Key Insights from FDA’s Webinar on the Breakthrough Designation Program

January 31, 2019By Rachael E. Hunt

FDA recently hosted a webinar on the final guidance regarding the Breakthrough Devices Program.  The Breakthrough Device Program is meant to speed access to new devices that treat or diagnose “life-threatening or irreversibly debilitating diseases or conditions.”  See our previous post for a more in-depth review of the content of the final guidance.

Maureen Dreher, Policy Analyst in the Clinical Trials Program at the Office of Device Evaluation, presented an overview of the Program as set forth in the guidance as well as a summary of the differences between the draft and final versions.  This portion of the presentation was relatively brief; most of the time was allocated for questions and answers.  We found much of the information provided during the Q&A discussion to be useful and summarize what we considered the most insightful details below.  A copy of the webinar slides is available here.

Preventative Indications

One participant asked whether a device with a preventative indication that otherwise meets the breakthrough designation criteria would be eligible for the Program.  To satisfy the first criterion a device must “provide for more effective treatment or diagnosis…”  FDA did not preclude the possibility that a device with a preventative indication could qualify for breakthrough status, but suggested the determination may require careful wording of the indications and discussions with the Breakthrough Device Program staff.

Substitute for 513(g)?

A breakthrough designation request may include a statement of the planned marketing application—510(k), De Novo or PMA.  In its review of the designation request, FDA will make sure the product is, in fact, subject to premarket review, but the Agency will not comment on whether the sponsor has chosen the appropriate pathway.  The Breakthrough process is not a substitute for a 513(g).

Publication of Decisions and Metrics

One person asked whether FDA will be publishing a database of requests for designation determinations.  FDA explained that the breakthrough designation requests and decisions are confidential.  While a sponsor may wish to publicize that it received breakthrough designation, FDA will not maintain a public database of this information.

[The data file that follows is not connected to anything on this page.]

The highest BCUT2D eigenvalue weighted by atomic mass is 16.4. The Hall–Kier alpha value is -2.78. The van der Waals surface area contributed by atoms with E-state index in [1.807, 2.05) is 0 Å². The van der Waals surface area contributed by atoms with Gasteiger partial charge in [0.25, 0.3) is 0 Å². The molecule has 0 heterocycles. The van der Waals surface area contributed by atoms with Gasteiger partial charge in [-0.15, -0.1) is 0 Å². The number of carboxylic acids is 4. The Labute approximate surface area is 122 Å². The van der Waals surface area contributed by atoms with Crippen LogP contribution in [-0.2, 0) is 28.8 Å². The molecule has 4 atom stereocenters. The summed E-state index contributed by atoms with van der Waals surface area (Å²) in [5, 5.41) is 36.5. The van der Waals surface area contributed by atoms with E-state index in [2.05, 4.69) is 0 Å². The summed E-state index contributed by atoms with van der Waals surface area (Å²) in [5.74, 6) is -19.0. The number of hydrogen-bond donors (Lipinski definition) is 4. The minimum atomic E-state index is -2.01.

Multiple participants also expressed interest in the publication of the metrics of the Program—how many requests are received, granted, etc.  While these metrics are currently being tracked internally to inform programming decisions, FDA stated that there is no formal plan to publish them, but the speaker said that she would take the request for publication of the metrics back to management.  We note that FDA has communicated metrics from time to time.  For example, at the Association of Medical Diagnostics Manufacturers Focus meeting in Los Gatos, CA last October, FDA reported that it had granted 95 breakthrough requests (it’s unclear if this is just since the statutory change or also includes designations under the EAP guidance).  Of those 95, 29 were for IVDs.  Similarly, in a statement yesterday from Commissioner Gottlieb and CDRH Director Shuren regarding new steps to promote innovations in medical devices that help advance patient safety, the Agency reported that 112 devices have received breakthrough status.

Expected Level of Product Development

There is no expected level of product development prior to seeking breakthrough designation, but FDA is looking for evidence on technical success and clinical impact.  Specifically, FDA expects bench data that the device functions as intended, preliminary animal data on clinical impact, and/or literature that the product is likely to be more effective than currently available alternatives.  In our experience with the program, the data need not be extensive, but it must show that there is a reasonable likelihood that the device may be able to achieve the breakthrough indication.

Broad Indications

One participant asked whether a device can obtain breakthrough designation for a broad indication where a subset of that indication could qualify as a breakthrough.  The speaker explained that is not how the Program was intended to work.  A company may decide to seek designation for the narrower indication initially and pursue the broader indication in the future.  The general, non-breakthrough indication would be subject to the regular premarket procedures and timelines.


In concluding the call, FDA stated that any chance for FDA staff to engage with stakeholders improves understanding on both sides.  We appreciate FDA taking the time to present this information, and more importantly, to allow such a substantial portion of time to answer questions.

Categories: Medical Devices